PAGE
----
A Place for Delta by Melissa Walker
Publisher: Whale Tale Press
Genre: Children's literature, Middle Grade, ages 9-12
Hardback 270 pages
Book Source: Lisa from OnLine Publicist
My Rating: 90/100
Joseph can hardly believe what he has been asked to do. His Aunt Kate, a wildlife biologist, is waiting for him at a research station and needs his help taking care of an orphaned polar bear cub only a few months old. He will leave his friends and family and venture to the farthest northern town in the United States. As the adventure unfolds, Joseph and his newfound Eskimo friend Ada find mysteries wherever they look. The bear cub, Delta, remains in danger. Who would want a polar bear dead?
Joseph will have to look to the North Georgia woods to save Delta. When his parents were kids, they too embarked on an excursion into the unknown. Their encounters with the wilderness beyond their backyard have shaped the future for Joseph and Delta. A Place for Delta is about one family's journey—a passage born in the Appalachian Mountains and leading to the Arctic.
This was an adorable little book. Joseph goes to Alaska to assist his Aunt Kate with caring for a polar bear cub that was found without a mom. While there he makes friends with an Eskimo girl, Ada, and has fun discovering Barrow, Alaska, and what it's like to live in one of the coldest places in the world. Joseph learns a little bit about polar bears as well as why all of the Alaskan wild life may be in danger due to global warming. Joseph and Ada also help in solving the mystery of why this polar bear was alone. Apparently kids make good spies, so keep this in mind the next time you are planning a heist or something.
Part of the story also takes place in rural Georgia, where Joseph's family is from and his Aunt Kate grew up. This is where Kate learned to loved mother nature and animals. Exploring the woods around her house growing up provided a lot of fun and a healthy respect for the planet we live on.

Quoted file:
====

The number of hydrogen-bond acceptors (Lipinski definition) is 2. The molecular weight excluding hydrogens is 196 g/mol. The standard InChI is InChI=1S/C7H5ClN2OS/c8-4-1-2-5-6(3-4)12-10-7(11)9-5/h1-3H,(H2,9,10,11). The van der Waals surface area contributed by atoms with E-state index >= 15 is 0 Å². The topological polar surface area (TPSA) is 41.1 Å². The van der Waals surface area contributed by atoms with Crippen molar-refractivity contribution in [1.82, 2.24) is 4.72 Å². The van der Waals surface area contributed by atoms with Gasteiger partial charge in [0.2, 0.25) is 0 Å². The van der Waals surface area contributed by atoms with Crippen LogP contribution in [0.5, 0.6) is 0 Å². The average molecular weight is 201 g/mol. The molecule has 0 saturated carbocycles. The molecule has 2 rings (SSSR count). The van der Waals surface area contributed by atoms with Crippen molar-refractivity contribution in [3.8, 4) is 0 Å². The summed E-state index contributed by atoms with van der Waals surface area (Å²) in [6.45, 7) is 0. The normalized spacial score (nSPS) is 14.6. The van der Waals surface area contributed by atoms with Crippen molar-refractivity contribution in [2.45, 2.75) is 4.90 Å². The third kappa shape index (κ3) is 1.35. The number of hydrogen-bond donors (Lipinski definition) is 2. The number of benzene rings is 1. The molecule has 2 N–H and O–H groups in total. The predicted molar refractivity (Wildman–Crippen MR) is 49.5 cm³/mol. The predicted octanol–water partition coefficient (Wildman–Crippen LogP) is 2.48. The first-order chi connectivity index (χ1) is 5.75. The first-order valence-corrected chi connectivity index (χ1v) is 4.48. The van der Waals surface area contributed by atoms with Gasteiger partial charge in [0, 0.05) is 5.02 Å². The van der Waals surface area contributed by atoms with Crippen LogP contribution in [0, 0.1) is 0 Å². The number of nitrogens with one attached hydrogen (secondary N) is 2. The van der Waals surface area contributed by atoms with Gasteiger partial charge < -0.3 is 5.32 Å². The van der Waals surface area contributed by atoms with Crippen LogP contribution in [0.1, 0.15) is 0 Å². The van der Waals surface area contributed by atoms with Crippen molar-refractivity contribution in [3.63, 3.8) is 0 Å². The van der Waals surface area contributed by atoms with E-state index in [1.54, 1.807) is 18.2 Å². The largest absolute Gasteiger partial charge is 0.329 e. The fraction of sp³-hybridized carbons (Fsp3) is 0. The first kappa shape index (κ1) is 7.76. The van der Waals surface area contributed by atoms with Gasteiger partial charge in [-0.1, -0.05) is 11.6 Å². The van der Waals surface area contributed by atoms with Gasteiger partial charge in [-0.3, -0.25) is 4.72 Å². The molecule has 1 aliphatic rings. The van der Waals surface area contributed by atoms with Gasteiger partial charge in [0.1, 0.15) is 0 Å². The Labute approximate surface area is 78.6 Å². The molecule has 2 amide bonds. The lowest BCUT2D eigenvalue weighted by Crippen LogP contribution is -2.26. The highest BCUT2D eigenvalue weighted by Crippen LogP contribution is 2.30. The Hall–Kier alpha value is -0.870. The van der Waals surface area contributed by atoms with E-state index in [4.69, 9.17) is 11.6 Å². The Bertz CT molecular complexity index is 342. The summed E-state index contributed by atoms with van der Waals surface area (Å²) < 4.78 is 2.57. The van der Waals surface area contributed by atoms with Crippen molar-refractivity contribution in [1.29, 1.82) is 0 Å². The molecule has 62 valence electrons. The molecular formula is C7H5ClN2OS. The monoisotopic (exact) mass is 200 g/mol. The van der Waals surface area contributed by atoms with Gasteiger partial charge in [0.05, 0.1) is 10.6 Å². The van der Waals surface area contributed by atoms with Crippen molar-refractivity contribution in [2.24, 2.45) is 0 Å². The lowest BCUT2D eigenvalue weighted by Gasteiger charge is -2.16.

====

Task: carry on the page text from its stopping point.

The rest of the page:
A Place for Delta is a fun story of adventure and mystery, that I think would appeal to children. The story incorporates information about life in Alaska, but not so much that it is burdensome to a child. The plot is pretty simple, but has enough information to keep it appealing to children. As an adult reader, I had to adjust my thinking for this story. For example, I don't know anybody who would let their 10 year old fly off alone, to meet their Aunt in Alaska. Also, the writing is very simple and the story is easy to figure out. However, when children are engrossed in a book, they don't care about these things. The adventure of being by themselves and solving mysteries and acting like their parents makes it exciting to them.
So if I had children, I would certainly recommend they read this book. Not only does it provide information about nature and another community, but it may spark an interest in their mind to learn more. The back of the book contains a glossary of words and their meanings as well as resources, useful websites, films, and green websites for children. The big message of this book is the environment, and hopefully children will think about what that might mean to Delta the polar bear. I would also be remiss if I didn't mention the wonderful illustrations in the book. Simple and quite pretty.
My Rating: 90/100
Thanks to Lisa from Online Publicist for my review copy.
2010 Challenges Met: 100+
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